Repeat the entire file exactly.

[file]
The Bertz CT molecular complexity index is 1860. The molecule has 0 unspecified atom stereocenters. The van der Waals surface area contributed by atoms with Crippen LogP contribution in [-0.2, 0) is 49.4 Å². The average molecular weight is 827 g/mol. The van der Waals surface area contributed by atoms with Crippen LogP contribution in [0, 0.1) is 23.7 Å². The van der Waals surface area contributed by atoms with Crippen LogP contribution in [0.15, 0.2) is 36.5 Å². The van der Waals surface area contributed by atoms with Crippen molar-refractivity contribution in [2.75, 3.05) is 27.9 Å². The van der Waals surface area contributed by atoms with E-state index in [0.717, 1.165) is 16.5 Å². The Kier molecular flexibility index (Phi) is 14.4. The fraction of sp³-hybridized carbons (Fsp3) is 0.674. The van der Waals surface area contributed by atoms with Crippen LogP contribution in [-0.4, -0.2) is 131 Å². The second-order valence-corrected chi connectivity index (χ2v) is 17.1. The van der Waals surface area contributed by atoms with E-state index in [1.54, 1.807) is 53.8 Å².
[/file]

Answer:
The Bertz CT molecular complexity index is 1860. The molecule has 0 unspecified atom stereocenters. The van der Waals surface area contributed by atoms with Crippen LogP contribution in [-0.2, 0) is 49.4 Å². The average molecular weight is 827 g/mol. The van der Waals surface area contributed by atoms with Crippen LogP contribution in [0, 0.1) is 23.7 Å². The van der Waals surface area contributed by atoms with Crippen LogP contribution in [0.15, 0.2) is 36.5 Å². The van der Waals surface area contributed by atoms with Crippen molar-refractivity contribution in [2.75, 3.05) is 27.9 Å². The van der Waals surface area contributed by atoms with E-state index in [0.717, 1.165) is 16.5 Å². The Kier molecular flexibility index (Phi) is 14.4. The fraction of sp³-hybridized carbons (Fsp3) is 0.674. The van der Waals surface area contributed by atoms with Crippen LogP contribution in [-0.4, -0.2) is 131 Å². The second-order valence-corrected chi connectivity index (χ2v) is 17.1. The van der Waals surface area contributed by atoms with E-state index in [1.54, 1.807) is 53.8 Å².